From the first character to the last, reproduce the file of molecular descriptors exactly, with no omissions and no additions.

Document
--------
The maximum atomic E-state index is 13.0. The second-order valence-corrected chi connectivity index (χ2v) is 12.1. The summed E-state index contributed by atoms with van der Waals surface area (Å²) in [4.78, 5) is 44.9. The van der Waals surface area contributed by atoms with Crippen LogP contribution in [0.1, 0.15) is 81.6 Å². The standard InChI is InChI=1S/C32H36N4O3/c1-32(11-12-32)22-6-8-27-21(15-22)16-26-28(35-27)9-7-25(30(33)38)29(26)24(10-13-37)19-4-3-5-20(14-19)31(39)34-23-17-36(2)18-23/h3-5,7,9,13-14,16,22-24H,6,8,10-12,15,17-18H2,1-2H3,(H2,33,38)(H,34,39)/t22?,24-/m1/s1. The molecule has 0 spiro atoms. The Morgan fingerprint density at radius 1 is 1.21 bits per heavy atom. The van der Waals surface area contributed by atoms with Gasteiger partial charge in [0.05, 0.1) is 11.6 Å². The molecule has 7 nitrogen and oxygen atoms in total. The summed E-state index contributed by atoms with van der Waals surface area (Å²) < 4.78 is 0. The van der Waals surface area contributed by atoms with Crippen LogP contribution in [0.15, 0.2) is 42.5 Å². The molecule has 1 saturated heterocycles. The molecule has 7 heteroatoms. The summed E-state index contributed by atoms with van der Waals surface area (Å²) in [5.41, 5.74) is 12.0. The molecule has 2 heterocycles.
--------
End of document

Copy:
The maximum atomic E-state index is 13.0. The second-order valence-corrected chi connectivity index (χ2v) is 12.1. The summed E-state index contributed by atoms with van der Waals surface area (Å²) in [4.78, 5) is 44.9. The van der Waals surface area contributed by atoms with Crippen LogP contribution in [0.1, 0.15) is 81.6 Å². The standard InChI is InChI=1S/C32H36N4O3/c1-32(11-12-32)22-6-8-27-21(15-22)16-26-28(35-27)9-7-25(30(33)38)29(26)24(10-13-37)19-4-3-5-20(14-19)31(39)34-23-17-36(2)18-23/h3-5,7,9,13-14,16,22-24H,6,8,10-12,15,17-18H2,1-2H3,(H2,33,38)(H,34,39)/t22?,24-/m1/s1. The molecule has 0 spiro atoms. The Morgan fingerprint density at radius 1 is 1.21 bits per heavy atom. The van der Waals surface area contributed by atoms with Gasteiger partial charge in [0.05, 0.1) is 11.6 Å². The molecule has 7 nitrogen and oxygen atoms in total. The summed E-state index contributed by atoms with van der Waals surface area (Å²) < 4.78 is 0. The van der Waals surface area contributed by atoms with Crippen LogP contribution in [0.15, 0.2) is 42.5 Å². The molecule has 1 saturated heterocycles. The molecule has 7 heteroatoms. The summed E-state index contributed by atoms with van der Waals surface area (Å²) in [5.41, 5.74) is 12.0. The molecule has 2 heterocycles.